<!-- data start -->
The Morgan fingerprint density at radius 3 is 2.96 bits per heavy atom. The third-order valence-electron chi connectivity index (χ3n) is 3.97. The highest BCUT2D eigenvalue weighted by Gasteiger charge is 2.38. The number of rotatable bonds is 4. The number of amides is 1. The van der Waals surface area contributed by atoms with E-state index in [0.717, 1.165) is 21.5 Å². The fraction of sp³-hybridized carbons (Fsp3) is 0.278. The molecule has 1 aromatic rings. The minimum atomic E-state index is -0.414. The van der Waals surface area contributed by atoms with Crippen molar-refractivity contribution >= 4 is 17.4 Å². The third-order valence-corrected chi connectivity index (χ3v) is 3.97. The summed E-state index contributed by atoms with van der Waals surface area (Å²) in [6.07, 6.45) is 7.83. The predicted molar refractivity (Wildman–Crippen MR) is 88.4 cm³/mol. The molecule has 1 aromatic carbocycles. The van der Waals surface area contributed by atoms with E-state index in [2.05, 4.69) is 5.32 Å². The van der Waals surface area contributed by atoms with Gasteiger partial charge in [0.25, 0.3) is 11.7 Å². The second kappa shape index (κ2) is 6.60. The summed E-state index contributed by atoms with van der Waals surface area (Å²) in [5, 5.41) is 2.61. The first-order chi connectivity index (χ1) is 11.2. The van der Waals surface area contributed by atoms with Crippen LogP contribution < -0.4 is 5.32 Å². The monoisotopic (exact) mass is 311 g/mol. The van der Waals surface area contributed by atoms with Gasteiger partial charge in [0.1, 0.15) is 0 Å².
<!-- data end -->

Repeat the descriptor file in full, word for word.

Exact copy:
The Morgan fingerprint density at radius 3 is 2.96 bits per heavy atom. The third-order valence-electron chi connectivity index (χ3n) is 3.97. The highest BCUT2D eigenvalue weighted by Gasteiger charge is 2.38. The number of rotatable bonds is 4. The number of amides is 1. The van der Waals surface area contributed by atoms with E-state index in [0.717, 1.165) is 21.5 Å². The fraction of sp³-hybridized carbons (Fsp3) is 0.278. The molecule has 1 aromatic rings. The minimum atomic E-state index is -0.414. The van der Waals surface area contributed by atoms with Crippen molar-refractivity contribution >= 4 is 17.4 Å². The third-order valence-corrected chi connectivity index (χ3v) is 3.97. The summed E-state index contributed by atoms with van der Waals surface area (Å²) in [6.07, 6.45) is 7.83. The predicted molar refractivity (Wildman–Crippen MR) is 88.4 cm³/mol. The molecule has 1 aromatic carbocycles. The van der Waals surface area contributed by atoms with E-state index in [2.05, 4.69) is 5.32 Å². The van der Waals surface area contributed by atoms with Gasteiger partial charge in [0.25, 0.3) is 11.7 Å². The second kappa shape index (κ2) is 6.60. The summed E-state index contributed by atoms with van der Waals surface area (Å²) in [5, 5.41) is 2.61. The first-order chi connectivity index (χ1) is 11.2. The van der Waals surface area contributed by atoms with Crippen LogP contribution < -0.4 is 5.32 Å². The monoisotopic (exact) mass is 311 g/mol. The van der Waals surface area contributed by atoms with Gasteiger partial charge in [0.1, 0.15) is 0 Å².